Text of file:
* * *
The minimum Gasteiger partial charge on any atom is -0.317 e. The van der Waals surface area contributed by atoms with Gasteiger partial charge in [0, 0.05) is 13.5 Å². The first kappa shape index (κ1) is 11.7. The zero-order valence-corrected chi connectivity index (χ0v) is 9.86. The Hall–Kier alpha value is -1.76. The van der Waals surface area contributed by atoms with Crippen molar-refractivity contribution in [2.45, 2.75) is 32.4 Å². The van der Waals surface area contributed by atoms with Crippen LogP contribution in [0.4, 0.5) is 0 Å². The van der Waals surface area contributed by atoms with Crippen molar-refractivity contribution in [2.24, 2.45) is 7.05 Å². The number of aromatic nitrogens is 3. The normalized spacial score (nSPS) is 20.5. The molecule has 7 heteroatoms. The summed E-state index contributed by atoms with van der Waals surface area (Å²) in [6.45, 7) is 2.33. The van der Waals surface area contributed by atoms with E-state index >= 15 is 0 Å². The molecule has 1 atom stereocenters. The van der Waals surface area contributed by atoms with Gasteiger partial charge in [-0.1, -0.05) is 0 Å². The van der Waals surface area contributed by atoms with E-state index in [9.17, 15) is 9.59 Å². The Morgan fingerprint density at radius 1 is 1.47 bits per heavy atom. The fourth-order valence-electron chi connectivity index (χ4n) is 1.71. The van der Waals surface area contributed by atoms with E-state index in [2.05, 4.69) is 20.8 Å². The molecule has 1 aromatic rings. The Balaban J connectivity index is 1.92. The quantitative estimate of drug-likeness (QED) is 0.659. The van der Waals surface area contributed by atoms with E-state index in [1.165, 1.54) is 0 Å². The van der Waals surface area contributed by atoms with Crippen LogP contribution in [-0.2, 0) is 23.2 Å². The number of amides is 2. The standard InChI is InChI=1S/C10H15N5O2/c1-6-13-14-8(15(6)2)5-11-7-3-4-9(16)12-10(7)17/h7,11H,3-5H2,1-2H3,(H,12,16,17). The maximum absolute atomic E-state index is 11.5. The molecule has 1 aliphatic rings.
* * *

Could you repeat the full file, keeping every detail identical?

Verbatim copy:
The minimum Gasteiger partial charge on any atom is -0.317 e. The van der Waals surface area contributed by atoms with Gasteiger partial charge in [0, 0.05) is 13.5 Å². The first kappa shape index (κ1) is 11.7. The zero-order valence-corrected chi connectivity index (χ0v) is 9.86. The Hall–Kier alpha value is -1.76. The van der Waals surface area contributed by atoms with Crippen molar-refractivity contribution in [2.45, 2.75) is 32.4 Å². The van der Waals surface area contributed by atoms with Crippen LogP contribution in [0.4, 0.5) is 0 Å². The van der Waals surface area contributed by atoms with Crippen molar-refractivity contribution in [2.24, 2.45) is 7.05 Å². The number of aromatic nitrogens is 3. The normalized spacial score (nSPS) is 20.5. The molecule has 7 heteroatoms. The summed E-state index contributed by atoms with van der Waals surface area (Å²) in [6.45, 7) is 2.33. The van der Waals surface area contributed by atoms with E-state index >= 15 is 0 Å². The molecule has 1 atom stereocenters. The van der Waals surface area contributed by atoms with Gasteiger partial charge in [-0.1, -0.05) is 0 Å². The van der Waals surface area contributed by atoms with E-state index in [9.17, 15) is 9.59 Å². The Morgan fingerprint density at radius 1 is 1.47 bits per heavy atom. The fourth-order valence-electron chi connectivity index (χ4n) is 1.71. The van der Waals surface area contributed by atoms with E-state index in [2.05, 4.69) is 20.8 Å². The molecule has 1 aromatic rings. The Balaban J connectivity index is 1.92. The quantitative estimate of drug-likeness (QED) is 0.659. The van der Waals surface area contributed by atoms with E-state index in [1.165, 1.54) is 0 Å². The van der Waals surface area contributed by atoms with Crippen LogP contribution in [-0.2, 0) is 23.2 Å². The number of amides is 2. The standard InChI is InChI=1S/C10H15N5O2/c1-6-13-14-8(15(6)2)5-11-7-3-4-9(16)12-10(7)17/h7,11H,3-5H2,1-2H3,(H,12,16,17). The maximum absolute atomic E-state index is 11.5. The molecule has 1 aliphatic rings.